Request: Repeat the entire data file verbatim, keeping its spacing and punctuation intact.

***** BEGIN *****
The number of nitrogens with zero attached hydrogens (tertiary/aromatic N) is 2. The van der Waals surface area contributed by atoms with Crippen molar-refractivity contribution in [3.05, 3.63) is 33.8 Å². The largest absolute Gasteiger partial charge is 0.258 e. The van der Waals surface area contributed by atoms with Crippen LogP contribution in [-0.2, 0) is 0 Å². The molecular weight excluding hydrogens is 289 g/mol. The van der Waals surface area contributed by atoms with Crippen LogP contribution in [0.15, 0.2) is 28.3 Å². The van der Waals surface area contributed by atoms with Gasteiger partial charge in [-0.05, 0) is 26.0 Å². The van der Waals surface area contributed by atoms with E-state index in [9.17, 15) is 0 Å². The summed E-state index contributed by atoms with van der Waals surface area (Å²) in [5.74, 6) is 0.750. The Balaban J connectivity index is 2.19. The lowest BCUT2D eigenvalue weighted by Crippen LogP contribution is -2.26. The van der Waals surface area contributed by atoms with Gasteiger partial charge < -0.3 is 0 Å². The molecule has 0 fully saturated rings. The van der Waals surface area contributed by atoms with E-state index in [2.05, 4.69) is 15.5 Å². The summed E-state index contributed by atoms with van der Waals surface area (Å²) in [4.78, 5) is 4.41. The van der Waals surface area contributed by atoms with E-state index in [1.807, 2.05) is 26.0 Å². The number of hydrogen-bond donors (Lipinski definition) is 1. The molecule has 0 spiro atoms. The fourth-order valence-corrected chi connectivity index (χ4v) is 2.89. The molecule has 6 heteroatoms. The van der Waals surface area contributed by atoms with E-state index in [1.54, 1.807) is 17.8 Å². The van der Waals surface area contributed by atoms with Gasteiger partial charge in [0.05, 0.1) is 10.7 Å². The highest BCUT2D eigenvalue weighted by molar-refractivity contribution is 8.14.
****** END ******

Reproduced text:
The number of nitrogens with zero attached hydrogens (tertiary/aromatic N) is 2. The van der Waals surface area contributed by atoms with Crippen molar-refractivity contribution in [3.05, 3.63) is 33.8 Å². The largest absolute Gasteiger partial charge is 0.258 e. The van der Waals surface area contributed by atoms with Crippen LogP contribution in [-0.2, 0) is 0 Å². The molecular weight excluding hydrogens is 289 g/mol. The van der Waals surface area contributed by atoms with Crippen LogP contribution in [0.15, 0.2) is 28.3 Å². The van der Waals surface area contributed by atoms with Gasteiger partial charge in [-0.05, 0) is 26.0 Å². The van der Waals surface area contributed by atoms with E-state index in [9.17, 15) is 0 Å². The summed E-state index contributed by atoms with van der Waals surface area (Å²) in [5.74, 6) is 0.750. The Balaban J connectivity index is 2.19. The lowest BCUT2D eigenvalue weighted by Crippen LogP contribution is -2.26. The van der Waals surface area contributed by atoms with Gasteiger partial charge < -0.3 is 0 Å². The molecule has 0 fully saturated rings. The van der Waals surface area contributed by atoms with E-state index in [2.05, 4.69) is 15.5 Å². The summed E-state index contributed by atoms with van der Waals surface area (Å²) in [4.78, 5) is 4.41. The van der Waals surface area contributed by atoms with E-state index in [1.807, 2.05) is 26.0 Å². The number of hydrogen-bond donors (Lipinski definition) is 1. The molecule has 0 spiro atoms. The fourth-order valence-corrected chi connectivity index (χ4v) is 2.89. The molecule has 6 heteroatoms. The van der Waals surface area contributed by atoms with E-state index in [1.54, 1.807) is 17.8 Å². The van der Waals surface area contributed by atoms with Gasteiger partial charge in [0.05, 0.1) is 10.7 Å². The highest BCUT2D eigenvalue weighted by molar-refractivity contribution is 8.14.